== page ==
John Kearns Tett, DFC & (1916 – 1974) was a Canadian athlete, wartime military pilot, physical fitness educator, and public servant. In the 1950s, he fathered the 5BX (Five Basic Exercises) fitness program developed for the Royal Canadian Air Force (RCAF). The Tett Centre for Creativity and Learning in Kingston, Ontario is named after him.
Early Life and Wartime Service
John Tett, a great-grandson of Benjamin Tett, was born in Kingston, Ontario. His father Arthur, a banker, had enlisted in the Canadian army, but died in England when his son was still an infant. John grew up in Toronto, and became a competitive swimmer and diver; by 1936-37 he was the assistant coach of swimming/diving at the University of Toronto. In July, 1940 he enlisted in the RCAF and subsequently became a pilot officer. In April, 1941 he was posted to No. 103 Squadron RAF in England. Roughly two months later, following a raid on Hamburg, his bomber crash-landed in the North Sea. According to the official Mentioned in Despatches "During the subsequent thirteen hours in which the crew drifted in the dinghy, Pilot Officer Tett offered a source of encouragement to all." For this, and for bravery during other missions over Germany, he was awarded the Distinguished Flying Cross on June 22, 1943. After being repatriated to Canada and helping with RCAF recruitment until the war ended, he was released from service in May, 1945.
Postwar Life and Legacy
Following the war, "Johnny" Tett was appointed Director of Recreation, Adult Education and Citizenship with the Ontario Department of Education. He then rejoined the RCAF in 1952, as a Special Education Officer with the rank of Wing Commander. His mandate was to establish a directorate and trade for the development of physical fitness, sports and recreation. In 1956 he hired researcher Bill Orban and directed him to devise a program which emphasized the developments of a high level of fitness, but would consume only a relatively small amount of the RCAF personnel's time. Orban's insight was that short bouts of vigorous exercise could be just as effective as longer bouts of moderate exercise for improving fitness. He came up with five basic exercises, four to improve flexibility and strength and one to boost aerobic fitness; none required any equipment at all. The result was the internationally renowned 5BX Program.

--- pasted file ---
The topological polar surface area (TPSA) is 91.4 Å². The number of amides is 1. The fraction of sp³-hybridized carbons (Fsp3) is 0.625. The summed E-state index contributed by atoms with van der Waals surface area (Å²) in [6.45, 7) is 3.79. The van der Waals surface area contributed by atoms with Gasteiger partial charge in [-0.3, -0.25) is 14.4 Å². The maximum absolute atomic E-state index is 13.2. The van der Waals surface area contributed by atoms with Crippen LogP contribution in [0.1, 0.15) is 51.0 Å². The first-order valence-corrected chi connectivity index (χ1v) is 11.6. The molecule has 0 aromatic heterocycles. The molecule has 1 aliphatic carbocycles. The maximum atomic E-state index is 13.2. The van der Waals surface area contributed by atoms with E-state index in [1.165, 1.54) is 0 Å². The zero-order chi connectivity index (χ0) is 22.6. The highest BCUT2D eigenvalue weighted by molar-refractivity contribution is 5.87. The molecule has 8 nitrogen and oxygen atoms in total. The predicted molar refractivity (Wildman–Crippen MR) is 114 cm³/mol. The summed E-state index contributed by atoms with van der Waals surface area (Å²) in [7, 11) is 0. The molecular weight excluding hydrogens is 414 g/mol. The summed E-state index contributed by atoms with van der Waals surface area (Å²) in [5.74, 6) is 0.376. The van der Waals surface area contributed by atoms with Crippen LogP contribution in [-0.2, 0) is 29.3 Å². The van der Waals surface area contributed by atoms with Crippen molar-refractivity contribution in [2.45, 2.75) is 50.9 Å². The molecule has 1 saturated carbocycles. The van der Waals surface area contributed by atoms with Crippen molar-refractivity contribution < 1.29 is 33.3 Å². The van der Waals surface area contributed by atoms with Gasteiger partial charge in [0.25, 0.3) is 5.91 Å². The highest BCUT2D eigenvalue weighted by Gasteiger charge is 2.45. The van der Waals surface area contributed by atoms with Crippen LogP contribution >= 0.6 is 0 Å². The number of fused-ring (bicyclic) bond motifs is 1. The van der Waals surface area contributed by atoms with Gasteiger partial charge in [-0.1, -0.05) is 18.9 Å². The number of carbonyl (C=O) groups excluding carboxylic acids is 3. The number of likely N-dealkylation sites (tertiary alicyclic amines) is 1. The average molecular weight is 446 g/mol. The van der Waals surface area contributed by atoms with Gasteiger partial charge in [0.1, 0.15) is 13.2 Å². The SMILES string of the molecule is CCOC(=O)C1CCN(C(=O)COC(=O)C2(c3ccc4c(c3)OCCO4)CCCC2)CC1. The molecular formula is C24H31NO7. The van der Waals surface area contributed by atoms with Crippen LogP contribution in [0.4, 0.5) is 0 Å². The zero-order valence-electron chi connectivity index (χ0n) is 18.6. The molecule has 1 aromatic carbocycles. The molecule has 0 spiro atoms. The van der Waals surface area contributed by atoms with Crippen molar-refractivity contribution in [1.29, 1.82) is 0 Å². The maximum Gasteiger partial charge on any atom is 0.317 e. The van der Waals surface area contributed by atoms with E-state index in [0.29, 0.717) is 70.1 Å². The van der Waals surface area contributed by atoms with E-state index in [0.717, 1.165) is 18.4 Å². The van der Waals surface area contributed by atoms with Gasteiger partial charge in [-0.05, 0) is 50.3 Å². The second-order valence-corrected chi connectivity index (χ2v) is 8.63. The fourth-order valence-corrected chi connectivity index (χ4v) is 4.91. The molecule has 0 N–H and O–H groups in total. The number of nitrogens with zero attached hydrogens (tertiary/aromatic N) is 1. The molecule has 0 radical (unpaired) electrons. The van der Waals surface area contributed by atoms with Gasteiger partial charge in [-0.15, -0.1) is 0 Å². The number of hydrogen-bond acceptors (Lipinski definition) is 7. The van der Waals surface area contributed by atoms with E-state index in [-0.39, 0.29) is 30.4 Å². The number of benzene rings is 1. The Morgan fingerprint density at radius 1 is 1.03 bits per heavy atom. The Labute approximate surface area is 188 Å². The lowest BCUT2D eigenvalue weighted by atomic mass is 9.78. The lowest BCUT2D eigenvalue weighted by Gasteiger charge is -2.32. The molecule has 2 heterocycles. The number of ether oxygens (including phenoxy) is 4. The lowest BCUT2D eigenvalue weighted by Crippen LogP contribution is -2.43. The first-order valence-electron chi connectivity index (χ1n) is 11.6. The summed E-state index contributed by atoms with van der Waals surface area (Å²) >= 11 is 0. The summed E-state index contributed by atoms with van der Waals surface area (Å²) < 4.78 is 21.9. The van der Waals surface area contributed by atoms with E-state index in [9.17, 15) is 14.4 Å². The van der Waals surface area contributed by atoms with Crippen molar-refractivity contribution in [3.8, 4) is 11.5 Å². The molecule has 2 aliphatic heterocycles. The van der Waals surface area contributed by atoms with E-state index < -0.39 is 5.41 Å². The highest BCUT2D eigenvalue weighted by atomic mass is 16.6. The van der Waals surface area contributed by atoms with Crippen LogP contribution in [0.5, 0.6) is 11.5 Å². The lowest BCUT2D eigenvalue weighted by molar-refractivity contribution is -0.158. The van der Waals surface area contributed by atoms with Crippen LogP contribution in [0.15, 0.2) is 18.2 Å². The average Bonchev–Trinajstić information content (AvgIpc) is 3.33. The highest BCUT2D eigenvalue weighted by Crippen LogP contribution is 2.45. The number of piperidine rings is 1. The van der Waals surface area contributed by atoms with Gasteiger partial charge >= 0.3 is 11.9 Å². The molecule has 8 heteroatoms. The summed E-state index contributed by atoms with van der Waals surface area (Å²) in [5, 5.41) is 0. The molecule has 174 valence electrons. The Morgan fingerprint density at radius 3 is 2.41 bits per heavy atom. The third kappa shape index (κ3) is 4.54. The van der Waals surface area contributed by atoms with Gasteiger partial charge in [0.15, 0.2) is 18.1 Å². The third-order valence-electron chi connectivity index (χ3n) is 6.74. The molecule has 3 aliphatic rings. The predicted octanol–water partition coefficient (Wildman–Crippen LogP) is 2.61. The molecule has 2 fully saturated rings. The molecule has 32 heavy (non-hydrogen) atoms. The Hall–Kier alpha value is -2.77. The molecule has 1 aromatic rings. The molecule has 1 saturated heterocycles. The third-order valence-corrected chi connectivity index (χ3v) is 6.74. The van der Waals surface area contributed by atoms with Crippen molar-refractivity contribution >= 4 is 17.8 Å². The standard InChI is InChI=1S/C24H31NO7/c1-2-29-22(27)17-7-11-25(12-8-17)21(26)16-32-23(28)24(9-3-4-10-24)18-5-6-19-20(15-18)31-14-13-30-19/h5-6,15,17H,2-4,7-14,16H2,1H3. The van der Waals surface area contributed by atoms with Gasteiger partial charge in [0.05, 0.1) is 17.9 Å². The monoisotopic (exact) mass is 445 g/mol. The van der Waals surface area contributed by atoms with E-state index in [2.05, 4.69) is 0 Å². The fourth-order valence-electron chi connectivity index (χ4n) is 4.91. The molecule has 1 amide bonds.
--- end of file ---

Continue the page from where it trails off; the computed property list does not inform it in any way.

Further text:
J. K. Tett retired from the RCAF in May, 1965. He became the first full-time Director of Parks and Recreation for the municipality of Kingston. In 1971, he urged the city to purchase a former brewery and distillery built by James Morton (Canadian businessman) in the 1820s, a lakeside site which he envisioned as a community arts complex.
Sadly, John K. Tett died before he saw his vision come to fruition. He was reported missing in late August 1974, after his canoe overturned during a storm on Devil Lake, in Frontenac Provincial Park north of Kingston; his body was recovered two weeks later and was buried in the Tett Family cemetery in the village of Newboro, Rideau Lakes township. Kingston's limestone heritage building became known unofficially as "the Tett", and decades later, a development partnership between the city and Queen's University led to its rebirth as the Tett Centre for Creativity and Learning.